For more than a year we’ve been working with a variety of groups and individuals to fashion a clear definition of ‘openness’ in relation to online, software-based, ‘services’ (think: search engines, webmail, online spreadsheets, etc). The result, launched today, is the Open Software Service Definition:

Simultaneously released, and to which we are party, the Franklin Street Declaration explicitly encourages those producing network software services to take an open approach.


A software service, also known under the title of Software as a Service (SaaS), is a service provided by a software application running online. Users do not access the software directly but do so over a network (the Internet usually) via an interface (whether common HTML or some other API). Such ‘services’ are increasingly common with many of us using the most well-known, such as search engines or online email systems, several times a day.

But software ‘services’, in contrast to a traditional software ‘applications’, present problems for those who care about freedom and openness. In particular users no longer have access to the software but instead simply interact across a network with the applications interface (for example via a web-browser). In such circumstances many traditional ideas of freedom or openness in relation to code no longer make sense — and many traditional free/open licenses (e.g. the GNU GPL) become ineffectual since, unlike traditional software distribution, no code is actually being ‘conveyed’ to users (and hence the requirement to make available source or modifications is no longer operative).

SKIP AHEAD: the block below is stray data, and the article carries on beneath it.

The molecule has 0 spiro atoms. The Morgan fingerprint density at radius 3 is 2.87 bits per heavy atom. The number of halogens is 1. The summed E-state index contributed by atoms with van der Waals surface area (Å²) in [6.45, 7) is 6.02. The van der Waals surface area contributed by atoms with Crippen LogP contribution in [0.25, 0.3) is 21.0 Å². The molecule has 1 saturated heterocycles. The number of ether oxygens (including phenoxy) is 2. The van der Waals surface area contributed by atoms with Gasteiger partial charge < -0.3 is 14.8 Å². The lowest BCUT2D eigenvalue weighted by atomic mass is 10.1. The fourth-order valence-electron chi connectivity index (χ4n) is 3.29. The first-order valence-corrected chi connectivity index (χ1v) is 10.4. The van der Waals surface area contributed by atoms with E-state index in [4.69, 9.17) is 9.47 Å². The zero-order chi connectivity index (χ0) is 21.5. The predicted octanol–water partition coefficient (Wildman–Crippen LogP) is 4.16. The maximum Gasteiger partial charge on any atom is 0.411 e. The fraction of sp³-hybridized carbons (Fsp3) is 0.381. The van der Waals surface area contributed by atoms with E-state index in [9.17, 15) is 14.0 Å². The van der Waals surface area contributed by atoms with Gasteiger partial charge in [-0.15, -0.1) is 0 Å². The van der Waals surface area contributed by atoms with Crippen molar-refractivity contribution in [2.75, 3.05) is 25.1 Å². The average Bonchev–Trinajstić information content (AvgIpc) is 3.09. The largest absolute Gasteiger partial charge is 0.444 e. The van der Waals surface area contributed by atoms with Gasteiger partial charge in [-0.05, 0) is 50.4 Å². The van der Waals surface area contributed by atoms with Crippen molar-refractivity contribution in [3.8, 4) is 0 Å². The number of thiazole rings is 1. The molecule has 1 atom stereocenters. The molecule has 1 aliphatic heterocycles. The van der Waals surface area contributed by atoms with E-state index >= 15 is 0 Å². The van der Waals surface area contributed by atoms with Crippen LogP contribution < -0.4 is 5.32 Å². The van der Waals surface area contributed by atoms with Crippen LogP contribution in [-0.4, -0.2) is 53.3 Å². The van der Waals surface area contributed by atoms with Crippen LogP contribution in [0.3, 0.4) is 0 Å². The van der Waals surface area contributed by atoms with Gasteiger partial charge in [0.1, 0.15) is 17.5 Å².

At the same time, ‘services’ also tend to combine both software and data to a greater extent that with traditional applications (think of most online map services such as Google or Yahoo! maps). Both data and code are necessary for those who wish to run the service for themselves or who wish to extend it. Thus ‘openness’ will require that both code and data are ‘open’.

The Open Software Service Definition takes both these major features of software services into account and ensures that the users (and reusers) of an ‘open software service’ enjoy the same freedoms as those using free/open software. Finally, so that those providing open software services can clearly indicate that they are doing so there are buttons available:

This is an Open Software Service

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Rufus Pollock is Founder and President of Open Knowledge.

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